How can I execute a fortran program?

By skierplus ·
I have a fortran program I wrote about 20 years ago. I think it's fortran 77. Would like to revive it!

The cgywin icon puts me into command prompt with a $.

I think I saw someting in a document that implied that I could have the program in notepad and reference it there.


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Fortran program or source code?

by seanferd In reply to How can I execute a fortr ...

You'll need to compile it for the environment in which it is expected to run. If it is a binary application, it will probably only run in the original or similar environment.

Since you are using Cygwin, can we assume this originally ran on a Unix?

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Reponse To Answer

by skierplus In reply to Fortran program or source ...

I haven't been able to run it yet. Hoping to learn how to reference the code when it resides in say notepad. I recently downloaded emacs. Looks like a good editor.

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Reponse To Answer

by skierplus In reply to Fortran program or source ...

I have the souce code, but don't know how to compile/execute.

Thanks for your consideration of this 85 year old who wrote the program 20 years ago and resurrected it EDSTC.

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Try this..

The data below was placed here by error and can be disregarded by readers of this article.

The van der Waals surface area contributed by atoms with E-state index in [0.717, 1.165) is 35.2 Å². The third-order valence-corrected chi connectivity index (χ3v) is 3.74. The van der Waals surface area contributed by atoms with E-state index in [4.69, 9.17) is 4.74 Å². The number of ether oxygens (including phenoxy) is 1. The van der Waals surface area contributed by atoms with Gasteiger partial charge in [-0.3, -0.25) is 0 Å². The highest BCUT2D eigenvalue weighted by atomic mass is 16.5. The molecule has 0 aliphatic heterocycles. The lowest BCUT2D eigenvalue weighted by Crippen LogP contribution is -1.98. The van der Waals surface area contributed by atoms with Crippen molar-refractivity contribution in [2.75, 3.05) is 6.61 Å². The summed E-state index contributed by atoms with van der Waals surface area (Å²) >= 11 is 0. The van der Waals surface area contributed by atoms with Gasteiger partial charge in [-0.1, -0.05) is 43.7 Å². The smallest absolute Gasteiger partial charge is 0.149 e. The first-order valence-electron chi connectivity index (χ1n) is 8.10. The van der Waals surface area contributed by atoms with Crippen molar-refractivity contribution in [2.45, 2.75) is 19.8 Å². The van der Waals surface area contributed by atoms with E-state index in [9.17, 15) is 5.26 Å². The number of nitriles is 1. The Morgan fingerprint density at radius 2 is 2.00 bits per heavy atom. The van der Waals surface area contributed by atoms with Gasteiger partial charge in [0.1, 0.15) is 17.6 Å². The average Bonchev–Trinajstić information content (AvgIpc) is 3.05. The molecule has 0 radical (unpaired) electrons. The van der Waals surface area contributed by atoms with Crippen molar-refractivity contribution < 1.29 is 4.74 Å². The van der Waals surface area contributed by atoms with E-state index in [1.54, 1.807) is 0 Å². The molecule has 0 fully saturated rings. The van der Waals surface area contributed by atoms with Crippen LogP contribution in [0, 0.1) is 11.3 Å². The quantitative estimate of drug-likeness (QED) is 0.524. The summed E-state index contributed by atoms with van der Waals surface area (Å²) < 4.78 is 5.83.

by ThePickle In reply to How can I execute a fortr ...

Hello Jim,

It's an honor to have an 85-year-old techie in the forums here.

While I'm not a Fortran programmer, I looked around and was able to find a simple Fortran compiler for Windows. It's called G95, and you can download it here:

If you're not using Windows, here's a list of G95 for other platforms:

I've never used Fortran before, but I was able to download G95 and managed to successfully compile 3 or 4 sample Fortran programs in under 5 minutes.

G95 is a command line application, so you would go into the directory where you've installed it, and type "g95 hello.f" to compile a program whose source code is in a file called "hello.f". When the compiler finishes, it creates an executable called "a.exe" by default. Once you have the compiled file, you're ready to use it by running it.

Hopefully this helps you with your quest to resurrect your old code.

P.S. If you're looking for sample Fortran code, here is the link where I downloaded a few files just to test the G95 compiler:

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Reponse To Answer

by skierplus In reply to Try this..

I tried:
g95 -o lk lk3.f90

But it cannot find lk3.f90, which is in notepad. I was hoping to get an executable file lk or lk.exe.

Beginning of the fortran code. I wrote it 20 years ago!

program lk3

c Programmer: Jim Mullaney, BCSR/703/127/700 area
c Phone : 376-3022
c Date : January 1989
c Revisions : April 1991: Version 3.1 writes selected lines to string.fil
c : April 1991: Version 3.2 gives usage when arguments are needed
c : May 1991: Version 3.3 has enhanced help information (hc etc)
c : May 1991: Version 3.4 enhanced search
c : Aug 1991: Version 3.5 faster re-position (subroutine posit)
c : Sep 1991: Version 3.6 can look at file list ('d' option)
c : Sep 1991: Version 3.7 Added column number option (|)
c : Sep 1991: Version 3.8 Added plot file extractor (p)
c : Oct 1991: Version 3.9 Added explode cabability (!)
c : Oct 1991: Version 4.0 Ctrl-M (CFS) removed from end-of-line
c : Nov 1991: Version 4.1 Minor changes to Version display

c Purpose : provide a way to peruse large files without the